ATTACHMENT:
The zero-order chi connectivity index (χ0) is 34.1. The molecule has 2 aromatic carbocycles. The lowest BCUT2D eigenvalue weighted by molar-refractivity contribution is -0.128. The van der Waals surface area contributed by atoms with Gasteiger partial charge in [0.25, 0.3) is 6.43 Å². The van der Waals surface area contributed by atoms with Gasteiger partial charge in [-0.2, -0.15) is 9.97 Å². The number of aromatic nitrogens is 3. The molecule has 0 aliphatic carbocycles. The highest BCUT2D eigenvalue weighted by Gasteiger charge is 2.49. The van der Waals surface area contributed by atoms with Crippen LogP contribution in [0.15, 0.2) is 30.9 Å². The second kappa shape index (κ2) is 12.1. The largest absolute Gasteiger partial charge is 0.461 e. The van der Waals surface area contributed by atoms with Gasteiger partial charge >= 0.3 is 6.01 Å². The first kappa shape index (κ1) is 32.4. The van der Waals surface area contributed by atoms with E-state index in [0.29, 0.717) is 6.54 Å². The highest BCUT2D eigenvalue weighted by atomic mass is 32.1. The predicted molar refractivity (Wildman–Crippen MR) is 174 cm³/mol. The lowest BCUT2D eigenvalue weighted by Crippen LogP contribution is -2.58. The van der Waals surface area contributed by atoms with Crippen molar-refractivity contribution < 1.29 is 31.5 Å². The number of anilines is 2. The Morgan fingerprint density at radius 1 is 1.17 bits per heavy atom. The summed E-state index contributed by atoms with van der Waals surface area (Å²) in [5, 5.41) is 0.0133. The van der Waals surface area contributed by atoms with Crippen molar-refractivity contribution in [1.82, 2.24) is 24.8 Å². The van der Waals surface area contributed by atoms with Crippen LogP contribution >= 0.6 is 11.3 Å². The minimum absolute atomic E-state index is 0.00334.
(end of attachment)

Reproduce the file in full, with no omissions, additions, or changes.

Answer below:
The zero-order chi connectivity index (χ0) is 34.1. The molecule has 2 aromatic carbocycles. The lowest BCUT2D eigenvalue weighted by molar-refractivity contribution is -0.128. The van der Waals surface area contributed by atoms with Gasteiger partial charge in [0.25, 0.3) is 6.43 Å². The van der Waals surface area contributed by atoms with Gasteiger partial charge in [-0.2, -0.15) is 9.97 Å². The number of aromatic nitrogens is 3. The molecule has 0 aliphatic carbocycles. The highest BCUT2D eigenvalue weighted by Gasteiger charge is 2.49. The van der Waals surface area contributed by atoms with Crippen LogP contribution in [0.15, 0.2) is 30.9 Å². The second kappa shape index (κ2) is 12.1. The largest absolute Gasteiger partial charge is 0.461 e. The van der Waals surface area contributed by atoms with Gasteiger partial charge >= 0.3 is 6.01 Å². The first kappa shape index (κ1) is 32.4. The van der Waals surface area contributed by atoms with E-state index in [0.29, 0.717) is 6.54 Å². The highest BCUT2D eigenvalue weighted by atomic mass is 32.1. The predicted molar refractivity (Wildman–Crippen MR) is 174 cm³/mol. The lowest BCUT2D eigenvalue weighted by Crippen LogP contribution is -2.58. The van der Waals surface area contributed by atoms with Crippen molar-refractivity contribution < 1.29 is 31.5 Å². The number of anilines is 2. The Morgan fingerprint density at radius 1 is 1.17 bits per heavy atom. The summed E-state index contributed by atoms with van der Waals surface area (Å²) in [5, 5.41) is 0.0133. The van der Waals surface area contributed by atoms with Crippen molar-refractivity contribution in [1.82, 2.24) is 24.8 Å². The van der Waals surface area contributed by atoms with Crippen LogP contribution >= 0.6 is 11.3 Å². The minimum absolute atomic E-state index is 0.00334.